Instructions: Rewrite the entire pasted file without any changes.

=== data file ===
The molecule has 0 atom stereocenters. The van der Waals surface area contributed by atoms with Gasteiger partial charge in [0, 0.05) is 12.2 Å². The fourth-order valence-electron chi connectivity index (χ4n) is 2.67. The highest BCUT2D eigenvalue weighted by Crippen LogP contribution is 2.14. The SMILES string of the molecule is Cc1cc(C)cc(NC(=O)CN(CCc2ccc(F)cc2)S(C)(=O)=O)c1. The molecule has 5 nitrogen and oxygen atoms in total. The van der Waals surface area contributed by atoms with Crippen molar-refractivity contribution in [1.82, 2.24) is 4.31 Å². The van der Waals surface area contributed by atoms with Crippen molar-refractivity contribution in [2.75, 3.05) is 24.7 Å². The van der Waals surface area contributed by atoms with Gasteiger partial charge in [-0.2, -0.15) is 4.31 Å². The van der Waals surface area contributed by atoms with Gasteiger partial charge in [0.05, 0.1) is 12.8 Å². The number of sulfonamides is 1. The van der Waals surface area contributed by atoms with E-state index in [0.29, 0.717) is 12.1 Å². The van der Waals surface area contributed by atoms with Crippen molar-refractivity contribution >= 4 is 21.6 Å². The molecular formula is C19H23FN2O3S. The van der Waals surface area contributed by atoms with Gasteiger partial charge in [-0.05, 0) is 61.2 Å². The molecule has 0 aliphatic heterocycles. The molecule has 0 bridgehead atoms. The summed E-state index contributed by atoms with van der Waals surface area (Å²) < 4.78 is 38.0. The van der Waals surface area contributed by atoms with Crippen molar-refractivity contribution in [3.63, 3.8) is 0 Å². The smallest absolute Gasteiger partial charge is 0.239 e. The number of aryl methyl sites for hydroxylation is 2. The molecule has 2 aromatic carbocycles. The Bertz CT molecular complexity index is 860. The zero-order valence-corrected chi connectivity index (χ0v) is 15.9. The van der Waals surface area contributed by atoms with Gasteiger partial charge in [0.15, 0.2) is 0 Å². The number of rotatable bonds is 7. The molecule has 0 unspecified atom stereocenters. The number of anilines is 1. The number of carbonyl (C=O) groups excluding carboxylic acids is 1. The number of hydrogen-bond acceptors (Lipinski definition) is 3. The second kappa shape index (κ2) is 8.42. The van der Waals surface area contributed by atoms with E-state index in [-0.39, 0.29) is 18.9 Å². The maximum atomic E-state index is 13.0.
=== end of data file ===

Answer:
The molecule has 0 atom stereocenters. The van der Waals surface area contributed by atoms with Gasteiger partial charge in [0, 0.05) is 12.2 Å². The fourth-order valence-electron chi connectivity index (χ4n) is 2.67. The highest BCUT2D eigenvalue weighted by Crippen LogP contribution is 2.14. The SMILES string of the molecule is Cc1cc(C)cc(NC(=O)CN(CCc2ccc(F)cc2)S(C)(=O)=O)c1. The molecule has 5 nitrogen and oxygen atoms in total. The van der Waals surface area contributed by atoms with Crippen molar-refractivity contribution in [1.82, 2.24) is 4.31 Å². The van der Waals surface area contributed by atoms with Crippen molar-refractivity contribution in [2.75, 3.05) is 24.7 Å². The van der Waals surface area contributed by atoms with Gasteiger partial charge in [-0.2, -0.15) is 4.31 Å². The van der Waals surface area contributed by atoms with Gasteiger partial charge in [0.05, 0.1) is 12.8 Å². The number of sulfonamides is 1. The van der Waals surface area contributed by atoms with E-state index in [0.29, 0.717) is 12.1 Å². The van der Waals surface area contributed by atoms with Crippen molar-refractivity contribution >= 4 is 21.6 Å². The molecular formula is C19H23FN2O3S. The van der Waals surface area contributed by atoms with Gasteiger partial charge in [-0.05, 0) is 61.2 Å². The molecule has 0 aliphatic heterocycles. The molecule has 0 bridgehead atoms. The summed E-state index contributed by atoms with van der Waals surface area (Å²) < 4.78 is 38.0. The van der Waals surface area contributed by atoms with Crippen molar-refractivity contribution in [3.63, 3.8) is 0 Å². The smallest absolute Gasteiger partial charge is 0.239 e. The number of aryl methyl sites for hydroxylation is 2. The molecule has 2 aromatic carbocycles. The Bertz CT molecular complexity index is 860. The zero-order valence-corrected chi connectivity index (χ0v) is 15.9. The van der Waals surface area contributed by atoms with Gasteiger partial charge in [0.15, 0.2) is 0 Å². The number of rotatable bonds is 7. The molecule has 0 unspecified atom stereocenters. The number of anilines is 1. The number of carbonyl (C=O) groups excluding carboxylic acids is 1. The number of hydrogen-bond acceptors (Lipinski definition) is 3. The second kappa shape index (κ2) is 8.42. The van der Waals surface area contributed by atoms with E-state index in [-0.39, 0.29) is 18.9 Å². The maximum atomic E-state index is 13.0.